Chair Mississippi-Rideau Source Protection Committee
As we deal with COVID-19, we are reminded of the value and importance of our public health system. Twenty years ago, this May, Ontarians were reeling with the news of different public health event: the Walkerton Water Tragedy. The community of Walkerton, Ontario, located north-west of Toronto with a population of less than 5,000 at the time, saw seven deaths, and 2,300 people fall ill, after breakdowns in the local water system. The drinking supply in Walkerton became contaminated by Escherichia coli and Campylobacter jejuni bacteria.
After a powerful public inquiry, it was time to respond to a tainted-water catastrophe with decisive changes in how our health system was functioning. The O’Connor Commission’s call to action resulted in changes to how drinking water was managed, including the introduction of Ontario’s Clean Water Act, 2006.
In 2007, under the Clean Water Act, Mississippi and Rideau Valley Conservation Authorities formed a local Source Protection Authority which formed a committee of multiple stakeholders — Municipalities, industry, small business, environmental interests, First Nations, agriculture and the general public — who would oversee research and the development of important source protection plans. In effect since 2015, these plans include policies that respond to local threats and help protect our municipal drinking water sources. Since day one, we have been fortunate to have municipalities, residents and businesses support the work of this local Source Protection Authority and do their part to keep our drinking water safe and clean. This work continues today.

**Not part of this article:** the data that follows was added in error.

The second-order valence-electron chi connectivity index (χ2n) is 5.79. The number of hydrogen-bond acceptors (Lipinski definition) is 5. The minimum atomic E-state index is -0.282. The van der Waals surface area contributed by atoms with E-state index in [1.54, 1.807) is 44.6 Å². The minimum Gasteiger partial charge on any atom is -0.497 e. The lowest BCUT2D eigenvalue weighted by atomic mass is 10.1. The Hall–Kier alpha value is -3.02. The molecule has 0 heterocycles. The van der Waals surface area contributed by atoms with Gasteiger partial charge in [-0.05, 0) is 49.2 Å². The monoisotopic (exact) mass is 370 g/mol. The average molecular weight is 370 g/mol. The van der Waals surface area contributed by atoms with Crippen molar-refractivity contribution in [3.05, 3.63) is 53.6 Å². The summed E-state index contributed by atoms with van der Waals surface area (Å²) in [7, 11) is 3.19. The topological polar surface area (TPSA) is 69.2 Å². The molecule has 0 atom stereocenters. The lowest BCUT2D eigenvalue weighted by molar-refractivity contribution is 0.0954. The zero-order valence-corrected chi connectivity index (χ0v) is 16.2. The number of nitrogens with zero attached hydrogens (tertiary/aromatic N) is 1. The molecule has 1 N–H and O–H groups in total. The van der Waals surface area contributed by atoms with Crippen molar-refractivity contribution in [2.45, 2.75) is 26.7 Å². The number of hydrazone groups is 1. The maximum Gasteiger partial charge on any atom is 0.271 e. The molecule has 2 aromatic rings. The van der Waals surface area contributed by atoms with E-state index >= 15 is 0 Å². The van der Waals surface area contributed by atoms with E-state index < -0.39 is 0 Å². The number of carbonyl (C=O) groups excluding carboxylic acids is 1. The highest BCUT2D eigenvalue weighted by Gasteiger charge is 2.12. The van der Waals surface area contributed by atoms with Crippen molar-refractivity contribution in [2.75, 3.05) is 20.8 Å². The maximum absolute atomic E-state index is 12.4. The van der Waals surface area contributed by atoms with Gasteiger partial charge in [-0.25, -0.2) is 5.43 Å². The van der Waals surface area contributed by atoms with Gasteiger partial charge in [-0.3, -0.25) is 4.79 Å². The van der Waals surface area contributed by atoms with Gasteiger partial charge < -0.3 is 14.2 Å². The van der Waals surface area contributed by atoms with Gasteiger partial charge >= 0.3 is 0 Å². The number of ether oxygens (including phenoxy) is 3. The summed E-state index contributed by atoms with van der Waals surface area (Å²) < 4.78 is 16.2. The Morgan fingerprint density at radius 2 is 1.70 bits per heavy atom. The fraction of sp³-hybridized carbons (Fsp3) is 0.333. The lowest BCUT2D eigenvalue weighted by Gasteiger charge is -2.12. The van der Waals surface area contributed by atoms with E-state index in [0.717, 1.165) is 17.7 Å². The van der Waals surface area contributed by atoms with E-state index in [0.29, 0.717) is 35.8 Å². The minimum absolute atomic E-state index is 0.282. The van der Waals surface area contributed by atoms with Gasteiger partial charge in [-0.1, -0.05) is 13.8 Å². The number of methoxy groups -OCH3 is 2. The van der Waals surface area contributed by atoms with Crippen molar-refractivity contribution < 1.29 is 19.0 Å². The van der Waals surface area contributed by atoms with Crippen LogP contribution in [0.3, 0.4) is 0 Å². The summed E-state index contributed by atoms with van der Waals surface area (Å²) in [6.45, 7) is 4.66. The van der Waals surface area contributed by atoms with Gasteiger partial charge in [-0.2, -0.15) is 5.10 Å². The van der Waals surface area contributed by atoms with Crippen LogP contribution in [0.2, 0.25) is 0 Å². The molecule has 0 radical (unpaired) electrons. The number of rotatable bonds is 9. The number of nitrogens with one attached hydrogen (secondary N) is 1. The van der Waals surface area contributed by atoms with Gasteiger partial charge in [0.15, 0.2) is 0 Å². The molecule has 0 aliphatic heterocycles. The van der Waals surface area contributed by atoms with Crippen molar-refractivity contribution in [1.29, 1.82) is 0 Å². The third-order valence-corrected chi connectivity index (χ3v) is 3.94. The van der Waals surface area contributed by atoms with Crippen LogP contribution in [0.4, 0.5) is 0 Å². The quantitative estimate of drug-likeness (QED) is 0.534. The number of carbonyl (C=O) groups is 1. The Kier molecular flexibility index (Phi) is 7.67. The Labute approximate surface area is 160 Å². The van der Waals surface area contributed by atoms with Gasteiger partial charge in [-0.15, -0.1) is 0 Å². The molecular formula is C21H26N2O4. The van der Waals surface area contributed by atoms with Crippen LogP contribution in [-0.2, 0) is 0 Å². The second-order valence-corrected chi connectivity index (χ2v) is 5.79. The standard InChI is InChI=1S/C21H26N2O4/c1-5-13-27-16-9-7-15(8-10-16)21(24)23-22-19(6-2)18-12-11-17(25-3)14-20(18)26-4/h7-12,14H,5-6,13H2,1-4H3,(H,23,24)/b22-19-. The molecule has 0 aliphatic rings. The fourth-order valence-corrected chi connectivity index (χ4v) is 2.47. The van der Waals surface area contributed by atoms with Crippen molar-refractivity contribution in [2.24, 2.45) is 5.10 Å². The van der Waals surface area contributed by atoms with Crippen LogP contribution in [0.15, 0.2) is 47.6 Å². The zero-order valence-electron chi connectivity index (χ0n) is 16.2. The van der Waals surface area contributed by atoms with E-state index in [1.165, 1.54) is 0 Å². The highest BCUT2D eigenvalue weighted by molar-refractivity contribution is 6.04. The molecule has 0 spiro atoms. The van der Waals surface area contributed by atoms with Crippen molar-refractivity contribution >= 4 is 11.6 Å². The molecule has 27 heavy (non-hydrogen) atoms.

And while May is a sombre time for Walkerton and Canadians as a whole, we hope that locally we can take comfort that we have made advances through legislation and local teamwork which together are ensuring that our municipal drinking water sources are safe and abundant — now and into the future.
We remember those who lost their lives in Walkerton twenty years ago this month and we think of all the people whose health continues to be affected from that tragedy.
Thank you to those in public health, environmental protection and local citizens who continue to work and advocate for safe drinking water. Together we are all part of this work to protect public health in Ontario. Let’s all do our part to keep ourselves, our families and each other safe.
Ken Graham is Chair of the Mississippi-Rideau Source Protection Committee. Ken served 20 years as an elected Smiths Falls Town Councillor and 11 years on the Rideau Valley Conservation Authority Board of Directors including three as Chair. Mr. Graham has also held Board of Directors positions at numerous other organizations such as the Leeds, Grenville and Lanark District Health Unit. In his professional career, Mr. Graham was a civilian employee of the Ontario Provincial Police, a Police Officer with the Smiths Falls Police Service and an Investigator with the Ontario Ministry of the Environment.